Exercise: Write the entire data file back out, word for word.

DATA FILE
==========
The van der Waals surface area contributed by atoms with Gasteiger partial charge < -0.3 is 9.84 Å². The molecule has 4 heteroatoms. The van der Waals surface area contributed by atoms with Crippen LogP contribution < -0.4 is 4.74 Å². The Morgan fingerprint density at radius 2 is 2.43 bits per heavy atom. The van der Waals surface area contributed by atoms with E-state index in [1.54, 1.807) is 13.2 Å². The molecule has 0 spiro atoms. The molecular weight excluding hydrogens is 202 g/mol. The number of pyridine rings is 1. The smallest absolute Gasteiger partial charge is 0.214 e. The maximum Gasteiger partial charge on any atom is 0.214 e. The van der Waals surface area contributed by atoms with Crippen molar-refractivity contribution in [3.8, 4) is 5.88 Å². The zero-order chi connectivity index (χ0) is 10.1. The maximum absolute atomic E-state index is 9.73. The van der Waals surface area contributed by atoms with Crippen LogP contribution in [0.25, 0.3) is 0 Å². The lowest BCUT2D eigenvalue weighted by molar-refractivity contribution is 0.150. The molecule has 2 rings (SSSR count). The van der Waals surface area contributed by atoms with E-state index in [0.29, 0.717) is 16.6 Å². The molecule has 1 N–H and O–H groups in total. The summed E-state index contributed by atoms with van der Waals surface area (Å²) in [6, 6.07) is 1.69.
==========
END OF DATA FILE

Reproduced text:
The van der Waals surface area contributed by atoms with Gasteiger partial charge < -0.3 is 9.84 Å². The molecule has 4 heteroatoms. The van der Waals surface area contributed by atoms with Crippen LogP contribution < -0.4 is 4.74 Å². The Morgan fingerprint density at radius 2 is 2.43 bits per heavy atom. The van der Waals surface area contributed by atoms with E-state index in [1.54, 1.807) is 13.2 Å². The molecule has 0 spiro atoms. The molecular weight excluding hydrogens is 202 g/mol. The number of pyridine rings is 1. The smallest absolute Gasteiger partial charge is 0.214 e. The maximum Gasteiger partial charge on any atom is 0.214 e. The van der Waals surface area contributed by atoms with Crippen molar-refractivity contribution in [3.8, 4) is 5.88 Å². The zero-order chi connectivity index (χ0) is 10.1. The maximum absolute atomic E-state index is 9.73. The van der Waals surface area contributed by atoms with Crippen LogP contribution in [0.25, 0.3) is 0 Å². The lowest BCUT2D eigenvalue weighted by molar-refractivity contribution is 0.150. The molecule has 2 rings (SSSR count). The van der Waals surface area contributed by atoms with E-state index in [0.29, 0.717) is 16.6 Å². The molecule has 1 N–H and O–H groups in total. The summed E-state index contributed by atoms with van der Waals surface area (Å²) in [6, 6.07) is 1.69.